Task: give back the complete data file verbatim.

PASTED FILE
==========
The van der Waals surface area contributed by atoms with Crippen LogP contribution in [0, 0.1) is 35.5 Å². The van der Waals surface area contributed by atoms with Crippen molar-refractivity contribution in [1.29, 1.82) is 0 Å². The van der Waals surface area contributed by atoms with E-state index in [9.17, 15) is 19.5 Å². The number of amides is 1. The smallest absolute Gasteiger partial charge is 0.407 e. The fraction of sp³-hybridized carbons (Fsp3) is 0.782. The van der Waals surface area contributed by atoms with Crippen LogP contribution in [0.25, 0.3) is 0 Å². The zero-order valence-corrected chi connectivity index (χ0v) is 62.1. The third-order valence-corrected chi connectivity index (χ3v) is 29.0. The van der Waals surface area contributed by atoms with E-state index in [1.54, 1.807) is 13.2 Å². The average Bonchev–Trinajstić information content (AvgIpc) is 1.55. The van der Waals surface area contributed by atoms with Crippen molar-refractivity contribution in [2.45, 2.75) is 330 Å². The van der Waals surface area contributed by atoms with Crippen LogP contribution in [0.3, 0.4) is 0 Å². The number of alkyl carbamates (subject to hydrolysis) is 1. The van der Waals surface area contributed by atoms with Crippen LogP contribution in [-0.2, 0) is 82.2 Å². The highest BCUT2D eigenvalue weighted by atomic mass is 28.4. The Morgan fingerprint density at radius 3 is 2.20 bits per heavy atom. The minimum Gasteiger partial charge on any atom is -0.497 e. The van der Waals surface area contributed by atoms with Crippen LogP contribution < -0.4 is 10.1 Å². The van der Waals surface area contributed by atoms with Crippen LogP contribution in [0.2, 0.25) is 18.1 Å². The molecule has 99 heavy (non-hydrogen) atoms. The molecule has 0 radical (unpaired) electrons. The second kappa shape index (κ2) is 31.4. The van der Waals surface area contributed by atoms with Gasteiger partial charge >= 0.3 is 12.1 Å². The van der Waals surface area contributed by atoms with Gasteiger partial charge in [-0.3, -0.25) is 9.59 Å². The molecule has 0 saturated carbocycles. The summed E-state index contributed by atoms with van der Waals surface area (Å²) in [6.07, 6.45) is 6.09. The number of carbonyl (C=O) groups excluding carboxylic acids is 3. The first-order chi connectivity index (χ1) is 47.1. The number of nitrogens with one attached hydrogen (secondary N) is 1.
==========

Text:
The van der Waals surface area contributed by atoms with Crippen LogP contribution in [0, 0.1) is 35.5 Å². The van der Waals surface area contributed by atoms with Crippen molar-refractivity contribution in [1.29, 1.82) is 0 Å². The van der Waals surface area contributed by atoms with E-state index in [9.17, 15) is 19.5 Å². The number of amides is 1. The smallest absolute Gasteiger partial charge is 0.407 e. The fraction of sp³-hybridized carbons (Fsp3) is 0.782. The van der Waals surface area contributed by atoms with Crippen LogP contribution in [0.25, 0.3) is 0 Å². The zero-order valence-corrected chi connectivity index (χ0v) is 62.1. The third-order valence-corrected chi connectivity index (χ3v) is 29.0. The van der Waals surface area contributed by atoms with E-state index in [1.54, 1.807) is 13.2 Å². The average Bonchev–Trinajstić information content (AvgIpc) is 1.55. The van der Waals surface area contributed by atoms with Crippen molar-refractivity contribution in [2.45, 2.75) is 330 Å². The van der Waals surface area contributed by atoms with Crippen LogP contribution in [0.3, 0.4) is 0 Å². The number of alkyl carbamates (subject to hydrolysis) is 1. The van der Waals surface area contributed by atoms with Crippen LogP contribution in [-0.2, 0) is 82.2 Å². The highest BCUT2D eigenvalue weighted by atomic mass is 28.4. The Morgan fingerprint density at radius 3 is 2.20 bits per heavy atom. The minimum Gasteiger partial charge on any atom is -0.497 e. The van der Waals surface area contributed by atoms with Crippen LogP contribution < -0.4 is 10.1 Å². The van der Waals surface area contributed by atoms with Crippen LogP contribution in [0.2, 0.25) is 18.1 Å². The molecule has 99 heavy (non-hydrogen) atoms. The molecule has 0 radical (unpaired) electrons. The second kappa shape index (κ2) is 31.4. The van der Waals surface area contributed by atoms with Gasteiger partial charge >= 0.3 is 12.1 Å². The van der Waals surface area contributed by atoms with Gasteiger partial charge in [-0.3, -0.25) is 9.59 Å². The molecule has 0 saturated carbocycles. The summed E-state index contributed by atoms with van der Waals surface area (Å²) in [6.07, 6.45) is 6.09. The number of carbonyl (C=O) groups excluding carboxylic acids is 3. The first-order chi connectivity index (χ1) is 47.1. The number of nitrogens with one attached hydrogen (secondary N) is 1.